John Williams The Music of John Williams: 40 Years of Film Music Review

Released 2003.  

BBC Review

No one has contributed more to modern film music.

Morag Reavley 2003

All hail the king! With five Academy Awards and over 40 Oscar nominations, John Williams is a member of cinema's elite. No one has contributed more to modernfilm music.

This gargantuan four-CD collection marks the fortieth annivesary of Williams' film career. The tracks are arranged generically rather than chronologically. Williams' work for Steven Spielberg fills the first two discs; the fourth features blockbusters written for other directors, including a romp through the Star Wars series.

Overworked as the big numbers have become, they are far from worn out. The music from Jaws, The Empire Strikes Back and Indiana Jones still startles in the fullness of its sound and simplicity of its structure.

Not all the music is familiar. The third disc gathers music from early and less well known films, starting with a suite from the 1966 movie The Rare Breed - the complete soundtrack of which has never been released. Other less familiar work includes a florid, romantic suite from Jane Eyre, pastiche-Western music from 1972's The Cowboys and the end titles from Alfred Hitchcock's last film, Family Plot.

Such a heterogeneous collection reveals interesting sub-themes. There's a folksy strand evident in the harmonica of Williams' first Spielberg collaboration, 1974's Sugarland Express, and the fiddle music of Schindler's List. Tracks from Dracula and The Witches of Eastwick reveal a darker, Gothic strain. And there's an interesting cluster of choral pieces, from the pseudo-African chorus of Amistad to the Borodin-esque "Duel Of The Fates" from The Phantom Menace.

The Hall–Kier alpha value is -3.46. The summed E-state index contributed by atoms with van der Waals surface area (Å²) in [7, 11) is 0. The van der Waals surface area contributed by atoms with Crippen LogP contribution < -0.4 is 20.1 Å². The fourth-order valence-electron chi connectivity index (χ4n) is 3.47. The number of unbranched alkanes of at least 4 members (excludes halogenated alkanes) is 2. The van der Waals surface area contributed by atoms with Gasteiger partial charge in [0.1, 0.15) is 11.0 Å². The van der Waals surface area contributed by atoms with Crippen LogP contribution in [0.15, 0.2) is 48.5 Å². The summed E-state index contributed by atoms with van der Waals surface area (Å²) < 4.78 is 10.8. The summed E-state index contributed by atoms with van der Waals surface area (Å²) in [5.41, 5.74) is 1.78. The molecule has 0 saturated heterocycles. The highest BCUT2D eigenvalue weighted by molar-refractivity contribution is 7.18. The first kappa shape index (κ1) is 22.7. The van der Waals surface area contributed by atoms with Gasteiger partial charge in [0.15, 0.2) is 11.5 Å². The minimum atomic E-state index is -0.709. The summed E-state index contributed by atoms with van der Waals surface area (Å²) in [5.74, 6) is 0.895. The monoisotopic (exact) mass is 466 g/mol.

Williams isn't slowing down. Tracks from Catch Me If You Can and AI show he's still at the top of his game. "Hedwigs Theme" ,from the first Harry Potter film, is already a classic; its magical, ring-a-roses melody miraculously avoiding sentimentality.

These are renditions by the City of Prague Philharmonic, not original recordings. The reinterpretation rightly treats the music as living, complex works.

Despite its girth, this collection merely samples Williams' oeuvre - it cannot convey the depth of individual scores. What it does proclaim is the astonishing variety and sheer quality of his achievement; here's to the next 40 years.

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